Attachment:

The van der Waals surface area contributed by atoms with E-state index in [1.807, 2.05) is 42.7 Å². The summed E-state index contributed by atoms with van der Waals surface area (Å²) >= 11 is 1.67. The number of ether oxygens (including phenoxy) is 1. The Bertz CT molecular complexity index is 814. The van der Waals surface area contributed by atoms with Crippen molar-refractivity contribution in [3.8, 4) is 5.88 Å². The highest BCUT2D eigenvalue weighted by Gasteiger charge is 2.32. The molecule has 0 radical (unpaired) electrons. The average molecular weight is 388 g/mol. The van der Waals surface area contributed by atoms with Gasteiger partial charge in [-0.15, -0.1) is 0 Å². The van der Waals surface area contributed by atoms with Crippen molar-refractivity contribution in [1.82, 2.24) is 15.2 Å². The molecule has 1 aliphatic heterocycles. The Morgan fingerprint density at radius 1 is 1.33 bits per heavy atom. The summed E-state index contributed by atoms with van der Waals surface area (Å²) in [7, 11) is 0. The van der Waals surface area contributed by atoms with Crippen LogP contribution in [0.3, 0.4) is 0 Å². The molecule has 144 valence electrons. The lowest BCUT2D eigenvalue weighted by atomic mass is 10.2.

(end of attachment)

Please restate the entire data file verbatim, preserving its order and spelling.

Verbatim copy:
The van der Waals surface area contributed by atoms with E-state index in [1.807, 2.05) is 42.7 Å². The summed E-state index contributed by atoms with van der Waals surface area (Å²) >= 11 is 1.67. The number of ether oxygens (including phenoxy) is 1. The Bertz CT molecular complexity index is 814. The van der Waals surface area contributed by atoms with Crippen molar-refractivity contribution in [3.8, 4) is 5.88 Å². The highest BCUT2D eigenvalue weighted by Gasteiger charge is 2.32. The molecule has 0 radical (unpaired) electrons. The average molecular weight is 388 g/mol. The van der Waals surface area contributed by atoms with Gasteiger partial charge in [-0.15, -0.1) is 0 Å². The van der Waals surface area contributed by atoms with Crippen molar-refractivity contribution in [1.82, 2.24) is 15.2 Å². The molecule has 1 aliphatic heterocycles. The Morgan fingerprint density at radius 1 is 1.33 bits per heavy atom. The summed E-state index contributed by atoms with van der Waals surface area (Å²) in [7, 11) is 0. The van der Waals surface area contributed by atoms with Crippen LogP contribution in [0.3, 0.4) is 0 Å². The molecule has 144 valence electrons. The lowest BCUT2D eigenvalue weighted by atomic mass is 10.2.